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It's Magha Puja. What are we celebrating?


#1

Hey folks!

Today, here at Wat Dhammayanaram, we’re celebrating Magha Puja.

According to Wikipedia, 1250 arahant disciples of the Buddha came to the Bamboo Grove in Rajagaha. I was unable to find the story in the suttas, but I suspect it might be a story from the vinaya. Can anyone provide a reference?


#2

It is from the commentary of MN 74 Dighanakha Sutta. It is said that after giving the discourse to Dighanakha which also caused Sariputta attained Arahantship, the Buddha after sunset descended from Gijjhakuta and went to Veluvana where the 1250 Arahant monks gathered with four factors (cāturaṅgasannipāta):

  1. The meeting happened in fullmoon of Magha
  2. The monks gathered naturally without first being invited.
  3. All the monks were Arahants with six higher knowledge (chalabhinna).
  4. All the monks were ordained with ehi-bhikkhu words by the Buddha himself.

At the meeting the Buddha delivered Ovada Patimokkha verses (found in Dhp 183-185, also in Mahapadana Sutta of DN).


#4

An earlyish allusion to the gathering is in the Buddhavaṃsa’s chapter on Gotama Buddha:

ekosi sannipāto me, sāvakānaṃ mahesinaṃ,
aḍḍhateḷasasatānaṃ, bhikkhūnāsi samāgamo.

virocamāno vimalo, bhikkhusaṅghassa majjhago,
dadāmi patthitaṃ sabbaṃ, maṇīva sabbakāmado.

“I had only one assembly of disciples, great seers; it was a gathering of one thousand two hundred and fifty bhikkhus.

“Shining, stainless, in the midst of the bhikkhusaṅgha, like the jewel granting all desires, I gave everything that is aspired after.”
(Bv. 65)

In the Buddhavaṃsa’s account of Maṅgala Buddha it’s said that all of the monks in his samāgama were of the ehi bhikkhu type; this detail is later transferred by the commentaries to the samāgamas of all Buddhas. As far as I know the other details are wholly commentarial.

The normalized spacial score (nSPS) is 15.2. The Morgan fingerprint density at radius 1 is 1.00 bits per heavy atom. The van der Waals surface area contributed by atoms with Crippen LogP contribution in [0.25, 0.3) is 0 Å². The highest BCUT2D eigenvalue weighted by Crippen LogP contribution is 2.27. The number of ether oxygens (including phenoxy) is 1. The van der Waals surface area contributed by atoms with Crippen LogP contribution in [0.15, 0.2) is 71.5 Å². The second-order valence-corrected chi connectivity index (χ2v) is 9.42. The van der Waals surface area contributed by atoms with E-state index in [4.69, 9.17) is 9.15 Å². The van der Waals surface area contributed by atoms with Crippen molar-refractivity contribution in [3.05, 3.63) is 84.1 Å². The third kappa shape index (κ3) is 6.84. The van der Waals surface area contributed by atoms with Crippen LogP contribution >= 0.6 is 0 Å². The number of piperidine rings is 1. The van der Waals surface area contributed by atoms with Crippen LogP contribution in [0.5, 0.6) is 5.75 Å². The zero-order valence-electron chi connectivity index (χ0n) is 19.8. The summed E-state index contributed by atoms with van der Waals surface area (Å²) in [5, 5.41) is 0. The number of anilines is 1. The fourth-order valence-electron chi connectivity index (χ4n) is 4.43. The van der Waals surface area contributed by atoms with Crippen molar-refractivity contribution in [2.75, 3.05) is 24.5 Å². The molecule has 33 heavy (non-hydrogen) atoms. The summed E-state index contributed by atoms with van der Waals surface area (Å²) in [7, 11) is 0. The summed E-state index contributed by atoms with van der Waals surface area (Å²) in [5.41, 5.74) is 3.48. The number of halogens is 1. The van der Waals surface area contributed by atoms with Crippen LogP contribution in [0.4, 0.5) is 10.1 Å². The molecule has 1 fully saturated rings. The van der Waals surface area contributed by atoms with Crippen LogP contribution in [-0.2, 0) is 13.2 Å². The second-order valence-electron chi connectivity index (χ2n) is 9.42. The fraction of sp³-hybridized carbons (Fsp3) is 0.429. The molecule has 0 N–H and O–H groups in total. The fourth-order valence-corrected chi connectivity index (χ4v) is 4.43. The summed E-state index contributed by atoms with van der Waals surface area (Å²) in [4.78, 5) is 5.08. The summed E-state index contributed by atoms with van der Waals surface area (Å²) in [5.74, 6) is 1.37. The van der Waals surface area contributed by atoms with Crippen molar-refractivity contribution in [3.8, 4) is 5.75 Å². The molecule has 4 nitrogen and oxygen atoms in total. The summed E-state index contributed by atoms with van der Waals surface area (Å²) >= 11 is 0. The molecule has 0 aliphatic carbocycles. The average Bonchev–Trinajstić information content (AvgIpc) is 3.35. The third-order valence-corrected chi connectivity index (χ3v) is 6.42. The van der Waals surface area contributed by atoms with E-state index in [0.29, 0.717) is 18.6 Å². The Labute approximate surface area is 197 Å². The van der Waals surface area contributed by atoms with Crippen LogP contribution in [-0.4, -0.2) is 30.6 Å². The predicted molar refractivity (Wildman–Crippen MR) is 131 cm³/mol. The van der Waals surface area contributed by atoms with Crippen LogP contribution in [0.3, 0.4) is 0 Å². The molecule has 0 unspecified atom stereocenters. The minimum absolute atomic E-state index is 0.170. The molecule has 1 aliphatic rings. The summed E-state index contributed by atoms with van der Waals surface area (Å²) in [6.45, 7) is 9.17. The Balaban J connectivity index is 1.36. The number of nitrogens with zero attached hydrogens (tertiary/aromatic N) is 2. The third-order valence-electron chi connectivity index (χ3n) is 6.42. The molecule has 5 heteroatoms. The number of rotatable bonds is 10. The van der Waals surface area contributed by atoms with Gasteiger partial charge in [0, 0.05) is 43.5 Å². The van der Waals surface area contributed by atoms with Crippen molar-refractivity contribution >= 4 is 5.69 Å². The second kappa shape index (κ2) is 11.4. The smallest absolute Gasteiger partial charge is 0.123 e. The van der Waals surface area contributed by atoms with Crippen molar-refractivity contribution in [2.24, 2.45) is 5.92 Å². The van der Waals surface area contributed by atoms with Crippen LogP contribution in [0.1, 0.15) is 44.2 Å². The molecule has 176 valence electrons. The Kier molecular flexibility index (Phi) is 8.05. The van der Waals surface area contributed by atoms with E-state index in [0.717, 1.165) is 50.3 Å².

#5

It has been alluded in DN 14 too


#6

Māgha Pūjā is the second most important Buddhist festival,[1] celebrated on the full moon day of the third lunar month[2] in Cambodia, Laos, Thailand, Sri Lanka and on the full moon day of Tabaung in Myanmar. It celebrates a gathering that was held between the Buddha and 1,250 of his first disciples, which, according to tradition, preceded the custom of periodic recitation of discipline by monks. On the day, Buddhists celebrate the creation of an ideal and exemplary community, which is why it is sometimes called Saṅgha Day, the Saṅgha referring to the Buddhist community, and for some Buddhist schools this is specifically the monastic community.[1] In Thailand, the Pāli term Māgha-pūraṇamī is also used for the celebration, meaning ‘to honor on the full moon of the third lunar month’.[7] Finally, some authors have also referred to the day as the Buddhist All Saints Day.[8] Wikipedia.

Its not really observed in Sri Lanka.


#7

The Scarborough Mahavihara does a big one. They are an immigrant Sri Lankan community AFAIK. I wonder what made it catch on in diaspora?


#8

I would suppose that it’s a Buddhist diaspora melting pot sort of thing. The Asian ethnic temples in the West are not entirely insular. I recall that in England in the 1980s (when I last lived there) the Sri Lankan, Thai and Burmese monks would invite each other to their temples on festival days and would hold the end-of-vassa pavāraṇā ceremony together.